Over the many years he collected, Sir Michael became one of the foremost connoisseurs of this period, who was fully aware of the challenges it presented. He managed to acquire key pieces with a keen eye to historical importance, documentary value and educational potential; and at the same time he engaged a series of top scholars in the research of these wares. He thus truly furthered our knowledge about a previously obscure area of Chinese ceramics. Through his collection and the research that resulted from it, it has been possible to demonstrate production dates as well as stylistic and qualitative evolution. It is now no longer possible to discuss Chinese ceramics of the 17th century without reference to the Butler collection. The importance of the collection, which has no par among other private or public holdings in its focus and breadth, has been acknowledged through many international exhibitions, most importantly through the highly prestigious presentation at the Shanghai Museum, which made it internationally famous. The UK used to be on the forefront of Chinese ceramic research. A large number of private collections were formed here by collectors such as Sir Michael, for whom the objects’ value to research and education was more important than their financial worth. The OCS was formed in this climate of sharing knowledge and resources, and Sir Michael was one of its long-standing supporters. He generously lent to exhibitions and always welcomed and encouraged visits to the collection and discussions of its objects. Many valuable exchanges among scholars would not have been possible without his support.
I am familiar … with very many of the world’s leading specialist collections of Chinese ceramics, past and present. Some are assembled by highly knowledgeable collectors devoted to a theme (for example David, Mottahedeh, S.C. Ko, the Zuellig brothers). Some are very ‘old chance assemblages’ whose academic importance is only appreciated long after their haphazard creation (Topkapi, Ardebil, Captain Forbes). And some were formed by rich men who enjoyed the ceramics and the thrill of acquisition, but were not really specialists (Eumorfopoulos, Franks, Hodroff).
The Butler Family Collection falls squarely into the first category. Assembled over four decades, the key objective was to focus very sharply on those interesting but unfashionable Chinese ceramics which spanned one of China’s great historical moments of social, economic and cultural transition …. Sir Michael was the second English collector to focus on a century of production which was very largely ignored by ceramic historians, especially by traditional Chinese ones. The first was Gerald Reitlinger, an English collector some 50 years earlier, whose collection (now in the Ashmolean Museum, Oxford) lacks the academic focus of Sir Michael’s, and did not benefit from the discovery of documentary shipwreck cargoes, and the researches of a young generation of new young specialists like Ni Yibin in Shanghai….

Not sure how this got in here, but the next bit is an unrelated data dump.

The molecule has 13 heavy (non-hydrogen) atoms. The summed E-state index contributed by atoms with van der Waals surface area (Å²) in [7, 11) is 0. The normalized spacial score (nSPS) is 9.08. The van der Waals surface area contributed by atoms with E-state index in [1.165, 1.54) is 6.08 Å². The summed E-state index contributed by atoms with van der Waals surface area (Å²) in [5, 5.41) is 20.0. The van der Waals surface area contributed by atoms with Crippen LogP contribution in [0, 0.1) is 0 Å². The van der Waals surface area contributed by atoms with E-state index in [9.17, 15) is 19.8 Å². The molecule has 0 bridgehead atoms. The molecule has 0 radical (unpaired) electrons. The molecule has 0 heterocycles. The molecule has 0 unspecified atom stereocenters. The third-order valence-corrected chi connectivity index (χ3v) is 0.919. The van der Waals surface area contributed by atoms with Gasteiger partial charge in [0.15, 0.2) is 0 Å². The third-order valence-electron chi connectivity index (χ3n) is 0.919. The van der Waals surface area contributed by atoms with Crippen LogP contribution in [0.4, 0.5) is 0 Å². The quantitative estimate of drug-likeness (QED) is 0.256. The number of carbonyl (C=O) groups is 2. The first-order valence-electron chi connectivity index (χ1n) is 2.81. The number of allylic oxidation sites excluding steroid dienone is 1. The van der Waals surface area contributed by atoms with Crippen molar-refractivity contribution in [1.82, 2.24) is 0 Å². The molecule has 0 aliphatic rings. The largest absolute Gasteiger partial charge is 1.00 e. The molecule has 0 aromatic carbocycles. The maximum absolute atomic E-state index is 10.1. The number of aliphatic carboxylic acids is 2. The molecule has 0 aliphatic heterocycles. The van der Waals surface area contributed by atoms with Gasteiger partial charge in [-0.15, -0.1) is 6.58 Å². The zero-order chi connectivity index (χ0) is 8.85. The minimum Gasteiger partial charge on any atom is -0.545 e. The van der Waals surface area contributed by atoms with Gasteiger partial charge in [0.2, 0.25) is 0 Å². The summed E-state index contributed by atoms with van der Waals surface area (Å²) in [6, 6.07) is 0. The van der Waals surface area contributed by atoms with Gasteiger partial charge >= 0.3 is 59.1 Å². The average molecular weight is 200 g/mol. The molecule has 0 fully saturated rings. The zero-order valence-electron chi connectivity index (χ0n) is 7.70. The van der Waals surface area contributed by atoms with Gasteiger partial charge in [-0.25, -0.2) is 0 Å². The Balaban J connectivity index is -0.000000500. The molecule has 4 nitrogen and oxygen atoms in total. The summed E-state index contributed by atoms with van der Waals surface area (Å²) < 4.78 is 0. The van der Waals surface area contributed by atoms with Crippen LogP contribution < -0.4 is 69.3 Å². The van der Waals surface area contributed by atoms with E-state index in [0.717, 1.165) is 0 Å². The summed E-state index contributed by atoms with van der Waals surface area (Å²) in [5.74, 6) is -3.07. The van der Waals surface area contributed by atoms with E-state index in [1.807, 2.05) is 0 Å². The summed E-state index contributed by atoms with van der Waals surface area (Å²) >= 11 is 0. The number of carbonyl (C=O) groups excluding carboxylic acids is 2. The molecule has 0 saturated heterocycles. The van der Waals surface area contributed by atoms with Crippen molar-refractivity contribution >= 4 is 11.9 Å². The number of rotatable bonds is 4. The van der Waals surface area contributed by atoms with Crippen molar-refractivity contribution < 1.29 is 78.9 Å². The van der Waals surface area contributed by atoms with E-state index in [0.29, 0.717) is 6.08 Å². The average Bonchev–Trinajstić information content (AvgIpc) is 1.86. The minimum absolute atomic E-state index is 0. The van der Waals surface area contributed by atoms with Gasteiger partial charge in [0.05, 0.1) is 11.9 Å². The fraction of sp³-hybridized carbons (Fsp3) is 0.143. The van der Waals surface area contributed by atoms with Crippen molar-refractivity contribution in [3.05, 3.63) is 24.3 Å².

In recent decades, almost all the new research about the great traditions of Chinese ceramics has taken place in China; at the Jingdezhen Ceramic Institute, at the Palace Museum, at the Shanghai Museum. It was therefore entirely logical that when the Shanghai Museum (the most academically progressive of all China’s ceramic museums) organized an exhibition unprecedented in China of ‘17th century Ceramics’, the Director asked Sir Michael to lend the major part of the display, to give the keynote speech and to co-author the catalogue. There is no other Collection on the planet which can illustrate with such clarity the vicissitudes
and re-emergence of a major Chinese industry, nor chart so fully the way in which ceramic designs, shapes and technology coped with enormous political and economic strains yet survived a major civil war to rise rapidly from the ashes of the destroyed ceramic city of Jingdezhen.
Some collections were sheltered by their owners from critical discussion by peers. Sir Michael always very actively encouraged the world’s leading curators, specialists and dealers to visit, analyse and comment on his pieces. Hence the Collection is unrivalled as a study group. It
not merely illustrates key decades in the evolution of Chinese ceramics. It even led to the discovery of in effect a completely unknown reign period, that of the Emperor Shunzhi (c.1644
–1662), and the understanding that during this crucial period there was far more ceramic continuity, and far less cataclysm, than any specialist had hitherto believed.